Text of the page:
Bharat ki Chhap - Episode 6: Ayurveda & Astronomy
Director: Chandita Mukherjee; Cinematographer: Ranjan Palit
Duration: 00:49:14; Aspect Ratio: 1.366:1; Hue: 349.232; Saturation: 0.062; Lightness: 0.400; Volume: 0.261; Cuts per Minute: 5.341; Words per Minute: 97.709
Summary: This episode captures the traditions of Ayurveda and highly developed concepts of Astronomy. We start with investigating the Sushruta and Charaka traditions of Ayurveda and comparing it to the practises of a tribal medicine man in Bastar. Flourishing trades and techniques encouraged science; scholars like Aryabhata wrote about sine tables, pi, and the path of the planets, yet this knowledge was controlled.
Bharat ki Chhap: Episode 6
Ayurveda and Astronomy (300 -700 A.D.)
Sanchi Stupa, Raisen Dist., Madhya Pradesh
This is the story of Jeevak the court physician of Magadha. He late became a follower of Buddha. An account is given in the Buddhist work Vinayapeetak.
The story goes like this:
Long ago, in the city of Rajgriha, lived a courtesan. Her name was Shalvati. One day, Shalvati gave birth to a son. But fear of disgrace made her abandon the child. A prince was passing that way. His gaze fell upon the newborn, whom he picked up, took to his palace and brought up. Thus, his name came to be Jeevak which means 'the living one'. On growing up, Jeevak learnt the truth about his birth.
He resolved to be dependent on the prince no longer, but to learn a skill to earn his own living. In Takshashila, then, lived a physician, an acharya
who was renowned far and wide. Jeevak went to him and said: “Make me your disciple”. Thus, for seven years Jeevak served his teacher.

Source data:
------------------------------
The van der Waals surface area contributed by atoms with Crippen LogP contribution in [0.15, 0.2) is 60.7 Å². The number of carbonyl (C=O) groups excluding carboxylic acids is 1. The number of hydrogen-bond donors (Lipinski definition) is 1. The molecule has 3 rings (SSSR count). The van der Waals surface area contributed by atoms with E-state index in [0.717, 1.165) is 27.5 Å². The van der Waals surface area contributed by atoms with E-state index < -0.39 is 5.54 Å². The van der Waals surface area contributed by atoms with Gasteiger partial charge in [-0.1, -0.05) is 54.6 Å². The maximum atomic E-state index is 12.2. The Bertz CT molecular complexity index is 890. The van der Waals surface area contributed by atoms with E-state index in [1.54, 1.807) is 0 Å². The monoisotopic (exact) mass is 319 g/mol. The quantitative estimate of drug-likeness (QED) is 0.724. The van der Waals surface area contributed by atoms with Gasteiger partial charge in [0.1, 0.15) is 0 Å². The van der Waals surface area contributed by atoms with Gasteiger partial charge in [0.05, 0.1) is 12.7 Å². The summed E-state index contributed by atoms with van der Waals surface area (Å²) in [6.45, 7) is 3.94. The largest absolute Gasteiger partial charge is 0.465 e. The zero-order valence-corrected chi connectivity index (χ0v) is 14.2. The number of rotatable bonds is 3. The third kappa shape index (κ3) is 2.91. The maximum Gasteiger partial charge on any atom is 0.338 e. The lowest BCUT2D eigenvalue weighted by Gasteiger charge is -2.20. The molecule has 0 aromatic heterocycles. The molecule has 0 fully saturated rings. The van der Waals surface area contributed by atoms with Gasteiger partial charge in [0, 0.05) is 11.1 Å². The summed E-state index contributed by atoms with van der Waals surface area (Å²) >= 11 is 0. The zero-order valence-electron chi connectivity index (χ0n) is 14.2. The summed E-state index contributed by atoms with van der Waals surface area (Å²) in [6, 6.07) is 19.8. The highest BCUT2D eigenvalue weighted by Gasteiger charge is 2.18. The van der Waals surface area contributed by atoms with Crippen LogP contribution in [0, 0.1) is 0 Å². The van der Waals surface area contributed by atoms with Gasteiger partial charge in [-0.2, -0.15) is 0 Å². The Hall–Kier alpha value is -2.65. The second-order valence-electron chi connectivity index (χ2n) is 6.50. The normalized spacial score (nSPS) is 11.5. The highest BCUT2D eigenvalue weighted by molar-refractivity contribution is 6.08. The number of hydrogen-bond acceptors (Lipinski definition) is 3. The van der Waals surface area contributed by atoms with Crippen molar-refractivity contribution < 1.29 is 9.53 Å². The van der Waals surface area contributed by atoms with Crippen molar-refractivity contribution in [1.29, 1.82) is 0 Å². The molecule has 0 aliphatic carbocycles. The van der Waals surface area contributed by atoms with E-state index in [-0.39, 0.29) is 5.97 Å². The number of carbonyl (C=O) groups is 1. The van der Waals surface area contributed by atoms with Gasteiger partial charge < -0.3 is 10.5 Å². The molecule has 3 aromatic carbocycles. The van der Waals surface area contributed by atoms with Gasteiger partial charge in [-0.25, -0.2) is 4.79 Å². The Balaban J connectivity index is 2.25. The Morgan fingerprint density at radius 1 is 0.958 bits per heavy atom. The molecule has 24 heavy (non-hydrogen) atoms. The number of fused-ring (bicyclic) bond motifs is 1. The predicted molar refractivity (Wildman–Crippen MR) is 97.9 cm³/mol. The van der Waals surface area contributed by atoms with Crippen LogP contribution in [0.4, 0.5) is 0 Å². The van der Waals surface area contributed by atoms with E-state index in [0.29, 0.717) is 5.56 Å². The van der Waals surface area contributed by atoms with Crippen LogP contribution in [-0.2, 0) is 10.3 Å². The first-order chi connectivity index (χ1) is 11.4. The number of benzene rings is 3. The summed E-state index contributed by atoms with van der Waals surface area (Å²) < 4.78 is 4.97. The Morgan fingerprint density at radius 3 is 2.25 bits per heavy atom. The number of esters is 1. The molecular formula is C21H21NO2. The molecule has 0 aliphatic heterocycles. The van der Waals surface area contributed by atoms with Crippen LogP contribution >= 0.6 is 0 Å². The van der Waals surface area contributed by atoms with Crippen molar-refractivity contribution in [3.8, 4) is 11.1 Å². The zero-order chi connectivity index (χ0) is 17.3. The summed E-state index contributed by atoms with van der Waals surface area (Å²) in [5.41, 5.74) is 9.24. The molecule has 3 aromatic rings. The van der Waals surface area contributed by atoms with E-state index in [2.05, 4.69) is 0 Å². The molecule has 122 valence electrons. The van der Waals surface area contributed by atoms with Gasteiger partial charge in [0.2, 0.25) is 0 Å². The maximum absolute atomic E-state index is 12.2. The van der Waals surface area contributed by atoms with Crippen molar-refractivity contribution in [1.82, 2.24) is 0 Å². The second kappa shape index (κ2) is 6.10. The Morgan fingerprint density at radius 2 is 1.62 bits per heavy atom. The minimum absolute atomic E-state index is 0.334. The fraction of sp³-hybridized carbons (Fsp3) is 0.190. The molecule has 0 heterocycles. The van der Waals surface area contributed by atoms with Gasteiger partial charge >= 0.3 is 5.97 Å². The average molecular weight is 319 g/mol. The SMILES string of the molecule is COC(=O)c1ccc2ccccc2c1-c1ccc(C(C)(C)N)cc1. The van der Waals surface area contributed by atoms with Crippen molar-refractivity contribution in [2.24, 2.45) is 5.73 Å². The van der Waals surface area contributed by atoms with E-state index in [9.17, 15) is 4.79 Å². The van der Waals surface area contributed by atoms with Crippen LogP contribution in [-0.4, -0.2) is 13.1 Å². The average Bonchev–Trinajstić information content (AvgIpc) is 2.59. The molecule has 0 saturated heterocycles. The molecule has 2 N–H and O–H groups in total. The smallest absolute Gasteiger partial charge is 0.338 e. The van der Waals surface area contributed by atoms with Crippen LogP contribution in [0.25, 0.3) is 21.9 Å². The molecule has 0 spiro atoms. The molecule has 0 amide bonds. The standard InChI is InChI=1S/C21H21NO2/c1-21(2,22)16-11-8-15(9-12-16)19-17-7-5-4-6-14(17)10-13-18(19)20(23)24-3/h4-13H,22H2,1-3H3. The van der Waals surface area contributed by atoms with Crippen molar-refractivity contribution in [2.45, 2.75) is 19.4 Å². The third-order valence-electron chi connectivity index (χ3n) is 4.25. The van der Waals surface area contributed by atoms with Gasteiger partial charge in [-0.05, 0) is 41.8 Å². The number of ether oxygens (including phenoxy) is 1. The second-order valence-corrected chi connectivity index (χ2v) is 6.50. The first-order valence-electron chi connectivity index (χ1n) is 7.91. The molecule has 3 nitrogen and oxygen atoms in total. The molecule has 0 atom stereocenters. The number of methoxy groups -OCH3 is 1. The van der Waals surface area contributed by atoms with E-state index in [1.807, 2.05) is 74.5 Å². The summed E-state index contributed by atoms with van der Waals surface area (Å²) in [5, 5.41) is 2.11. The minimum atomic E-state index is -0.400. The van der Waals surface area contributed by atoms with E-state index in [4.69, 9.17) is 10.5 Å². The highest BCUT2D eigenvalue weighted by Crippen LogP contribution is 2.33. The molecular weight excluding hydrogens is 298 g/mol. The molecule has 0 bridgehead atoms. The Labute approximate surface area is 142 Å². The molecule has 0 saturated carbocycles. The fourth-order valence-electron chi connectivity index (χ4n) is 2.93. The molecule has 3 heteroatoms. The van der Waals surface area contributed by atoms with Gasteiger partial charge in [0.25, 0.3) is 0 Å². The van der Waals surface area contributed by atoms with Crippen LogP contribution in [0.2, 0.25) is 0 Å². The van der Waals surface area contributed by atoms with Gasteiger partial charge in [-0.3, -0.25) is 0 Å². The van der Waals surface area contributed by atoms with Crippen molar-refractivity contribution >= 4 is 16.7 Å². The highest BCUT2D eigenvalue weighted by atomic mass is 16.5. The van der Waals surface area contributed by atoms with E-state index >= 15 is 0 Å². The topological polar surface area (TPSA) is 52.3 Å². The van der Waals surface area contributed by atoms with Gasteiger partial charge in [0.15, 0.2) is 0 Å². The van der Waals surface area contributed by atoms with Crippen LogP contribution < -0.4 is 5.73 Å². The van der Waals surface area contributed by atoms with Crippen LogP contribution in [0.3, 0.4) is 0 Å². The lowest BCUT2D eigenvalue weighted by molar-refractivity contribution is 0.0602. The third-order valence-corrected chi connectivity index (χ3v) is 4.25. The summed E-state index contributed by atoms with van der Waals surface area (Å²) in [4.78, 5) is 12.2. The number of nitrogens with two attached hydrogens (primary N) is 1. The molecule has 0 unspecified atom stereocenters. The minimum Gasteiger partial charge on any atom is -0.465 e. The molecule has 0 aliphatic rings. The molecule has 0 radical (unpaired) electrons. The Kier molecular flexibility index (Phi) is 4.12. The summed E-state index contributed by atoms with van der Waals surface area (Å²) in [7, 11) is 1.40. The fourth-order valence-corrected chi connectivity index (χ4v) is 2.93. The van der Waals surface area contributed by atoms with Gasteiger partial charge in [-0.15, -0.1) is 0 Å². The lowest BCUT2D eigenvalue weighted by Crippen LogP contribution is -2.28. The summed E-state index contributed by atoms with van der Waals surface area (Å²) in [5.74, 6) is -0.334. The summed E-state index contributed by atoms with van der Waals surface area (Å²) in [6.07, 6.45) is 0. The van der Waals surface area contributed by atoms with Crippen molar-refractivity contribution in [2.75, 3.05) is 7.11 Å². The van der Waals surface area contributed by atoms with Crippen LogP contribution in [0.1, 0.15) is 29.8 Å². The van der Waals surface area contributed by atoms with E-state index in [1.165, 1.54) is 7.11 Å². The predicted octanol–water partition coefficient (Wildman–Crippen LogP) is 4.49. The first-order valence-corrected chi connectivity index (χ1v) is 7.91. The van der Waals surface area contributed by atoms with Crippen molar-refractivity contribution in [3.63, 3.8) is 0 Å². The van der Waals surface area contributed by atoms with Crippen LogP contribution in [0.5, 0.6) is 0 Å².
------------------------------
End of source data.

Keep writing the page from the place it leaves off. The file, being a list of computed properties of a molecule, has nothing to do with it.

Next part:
Finally, one day, he asked his guru: “When will my learning be complete?”
gave him a shovel and said: “Traverse a yojan
in each direction around Takshashila and bring me an object that is not medicinal”. Jeevak did as bidden and came back disappointed, unable to find anything, anywhere, not medicinal
told him: “Jeevak, you have passed your test. You have understood that there is nothing in the world that is not medicinal. Your education is now complete”. And this is the basic principle of ayurveda - Na anaushadham kinchit
1. Chandita: Suhaila relates the story of Jeevak.
The story talks about every material being medicinal. “Na anaushdham kinchit” - nothing is not medicinal.
Dept of Ayurvedic Medicine, Univ of Pune
In order to understand the tenets of ayurveda
I met Dr. Subhash Ranade of Pune University.
Dr. Ranade: The basic principles of ayurveda
are the same in all its schools of thought because these principles are immutable.
Amrita: Such as the belief that all things in the world have medicinal value?